Petitioners Fail to Squash Transgender Rights Bill

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transgender rights
Yeah. Right.

Del. Neil Parrott became a hero among some conservative Marylanders when he realized in 2012 that the Internet made gathering signatures to put new state legislation up for referendum suddenly viable. That year, he used his website to host signature drives that put the Maryland Dream Act, marriage equality, and our state’s gerrymandered congressional districts to Maryland voters. All three bills were upheld.

In 2013, Parrott’s effort to force a referendum on the repeal of the death penalty failed to get enough signatures. And now the same fate has befallen his petition aimed at the recently passed transgender rights bill Fairness for All Marylanders Act. He and his fellow activists needed approximately 18,500 signatures to meet their first deadline. They were short by about 1,000.

But, wait. Why were conservatives opposed to a bill that made it illegal to discriminate “in housing, employment, and public accommodations” on the basis of gender identity? Because of an absurd fear involving public bathrooms. Or that’s the argument anyway.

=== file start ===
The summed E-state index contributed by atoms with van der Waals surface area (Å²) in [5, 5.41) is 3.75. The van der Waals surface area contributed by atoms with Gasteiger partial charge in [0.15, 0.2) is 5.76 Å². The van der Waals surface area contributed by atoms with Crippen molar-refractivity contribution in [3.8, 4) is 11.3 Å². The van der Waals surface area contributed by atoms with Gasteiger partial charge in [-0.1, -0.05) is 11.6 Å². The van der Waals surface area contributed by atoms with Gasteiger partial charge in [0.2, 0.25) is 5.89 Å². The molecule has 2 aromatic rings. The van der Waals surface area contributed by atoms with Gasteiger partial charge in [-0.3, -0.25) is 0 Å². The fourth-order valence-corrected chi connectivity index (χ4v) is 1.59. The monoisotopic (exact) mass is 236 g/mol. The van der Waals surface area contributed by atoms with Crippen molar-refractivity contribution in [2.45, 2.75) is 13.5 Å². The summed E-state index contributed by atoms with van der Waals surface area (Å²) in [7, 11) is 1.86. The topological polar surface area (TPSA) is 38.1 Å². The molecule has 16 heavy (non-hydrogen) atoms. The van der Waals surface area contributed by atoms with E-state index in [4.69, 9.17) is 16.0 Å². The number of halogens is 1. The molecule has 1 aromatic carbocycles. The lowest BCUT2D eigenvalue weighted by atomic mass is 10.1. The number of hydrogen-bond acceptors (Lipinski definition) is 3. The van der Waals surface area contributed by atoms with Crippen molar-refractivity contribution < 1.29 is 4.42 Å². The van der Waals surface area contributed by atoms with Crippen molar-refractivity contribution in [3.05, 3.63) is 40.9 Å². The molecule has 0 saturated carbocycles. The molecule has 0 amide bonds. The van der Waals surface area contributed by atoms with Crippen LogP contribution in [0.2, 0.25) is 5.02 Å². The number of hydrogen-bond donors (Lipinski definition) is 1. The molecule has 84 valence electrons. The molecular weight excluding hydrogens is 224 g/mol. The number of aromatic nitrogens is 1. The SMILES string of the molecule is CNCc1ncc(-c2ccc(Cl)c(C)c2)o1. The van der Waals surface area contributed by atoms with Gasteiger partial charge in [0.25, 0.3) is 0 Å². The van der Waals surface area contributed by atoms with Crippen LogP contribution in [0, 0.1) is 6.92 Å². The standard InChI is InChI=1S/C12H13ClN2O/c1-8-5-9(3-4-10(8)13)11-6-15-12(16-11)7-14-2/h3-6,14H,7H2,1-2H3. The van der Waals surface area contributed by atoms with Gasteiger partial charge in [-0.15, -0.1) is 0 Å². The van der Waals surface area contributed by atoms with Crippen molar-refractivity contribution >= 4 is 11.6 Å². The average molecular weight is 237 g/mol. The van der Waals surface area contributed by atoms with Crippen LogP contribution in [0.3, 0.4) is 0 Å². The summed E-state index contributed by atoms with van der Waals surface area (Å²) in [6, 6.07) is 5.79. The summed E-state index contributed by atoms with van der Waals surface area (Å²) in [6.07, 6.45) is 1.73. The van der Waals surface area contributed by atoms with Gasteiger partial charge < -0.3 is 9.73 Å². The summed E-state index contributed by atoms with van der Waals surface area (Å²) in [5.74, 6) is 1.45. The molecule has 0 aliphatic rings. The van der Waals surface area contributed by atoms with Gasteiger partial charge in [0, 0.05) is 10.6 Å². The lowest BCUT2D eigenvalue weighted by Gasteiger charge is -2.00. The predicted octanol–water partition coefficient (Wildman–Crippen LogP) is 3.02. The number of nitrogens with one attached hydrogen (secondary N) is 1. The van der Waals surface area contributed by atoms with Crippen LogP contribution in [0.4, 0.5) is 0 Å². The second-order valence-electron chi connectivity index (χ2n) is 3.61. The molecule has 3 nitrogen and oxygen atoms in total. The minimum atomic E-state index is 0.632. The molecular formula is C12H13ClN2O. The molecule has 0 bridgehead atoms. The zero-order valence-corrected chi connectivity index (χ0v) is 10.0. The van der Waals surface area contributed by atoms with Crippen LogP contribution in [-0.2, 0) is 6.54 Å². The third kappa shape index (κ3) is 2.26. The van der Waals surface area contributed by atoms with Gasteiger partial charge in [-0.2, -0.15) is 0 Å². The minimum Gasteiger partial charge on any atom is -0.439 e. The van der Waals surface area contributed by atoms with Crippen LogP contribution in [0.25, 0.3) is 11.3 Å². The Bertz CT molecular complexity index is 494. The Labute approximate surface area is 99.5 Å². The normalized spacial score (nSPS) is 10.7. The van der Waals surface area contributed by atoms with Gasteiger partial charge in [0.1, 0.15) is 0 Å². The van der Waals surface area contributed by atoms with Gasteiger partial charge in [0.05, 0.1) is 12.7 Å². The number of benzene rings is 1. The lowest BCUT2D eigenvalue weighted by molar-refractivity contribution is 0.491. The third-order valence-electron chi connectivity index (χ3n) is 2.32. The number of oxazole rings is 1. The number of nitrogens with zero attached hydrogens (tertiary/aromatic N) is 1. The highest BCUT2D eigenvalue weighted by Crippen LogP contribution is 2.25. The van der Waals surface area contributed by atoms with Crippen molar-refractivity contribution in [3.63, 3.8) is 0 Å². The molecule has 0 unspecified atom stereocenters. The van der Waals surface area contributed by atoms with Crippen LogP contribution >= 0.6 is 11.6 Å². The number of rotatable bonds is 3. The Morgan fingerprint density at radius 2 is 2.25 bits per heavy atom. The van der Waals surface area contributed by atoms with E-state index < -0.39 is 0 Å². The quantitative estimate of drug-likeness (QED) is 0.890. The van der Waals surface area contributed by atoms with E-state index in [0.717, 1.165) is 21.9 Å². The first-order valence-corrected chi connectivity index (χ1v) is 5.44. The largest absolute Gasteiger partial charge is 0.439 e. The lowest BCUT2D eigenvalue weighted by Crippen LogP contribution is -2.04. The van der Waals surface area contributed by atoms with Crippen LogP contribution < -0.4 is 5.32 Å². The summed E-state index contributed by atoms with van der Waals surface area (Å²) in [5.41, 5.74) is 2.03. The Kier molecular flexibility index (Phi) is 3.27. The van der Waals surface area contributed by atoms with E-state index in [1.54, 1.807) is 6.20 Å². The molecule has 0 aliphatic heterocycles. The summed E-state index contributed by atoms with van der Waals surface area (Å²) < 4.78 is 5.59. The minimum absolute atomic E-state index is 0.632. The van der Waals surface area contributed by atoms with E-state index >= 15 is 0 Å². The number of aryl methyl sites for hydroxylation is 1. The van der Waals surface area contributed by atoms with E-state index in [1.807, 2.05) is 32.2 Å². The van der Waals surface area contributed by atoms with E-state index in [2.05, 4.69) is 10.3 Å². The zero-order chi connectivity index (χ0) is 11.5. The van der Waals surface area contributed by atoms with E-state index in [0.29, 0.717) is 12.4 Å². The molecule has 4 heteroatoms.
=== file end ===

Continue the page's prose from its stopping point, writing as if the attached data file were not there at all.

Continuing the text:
Opponents of the bill, which they call the “Bathroom Bill,” claim that a provision protecting the right of people who were born with male anatomy but who identify as female to use the ladies’ room gives male predators a way to spy on women in the bathroom.

The Web page for the petition, which has since been deleted, claimed the bill would allow people to “use the wrong facilities simply based on them saying that at the time they ‘sincerely held as part of [their] core identity’ that they were the opposite sex.” The page characterized the protections as “special rights” for trans people, many of whom, so it implies, “simply act that way so they can prey on easy targets.” Um, citation needed?

Anyway, the transgender rights bill is safe and sound.

 

 

 



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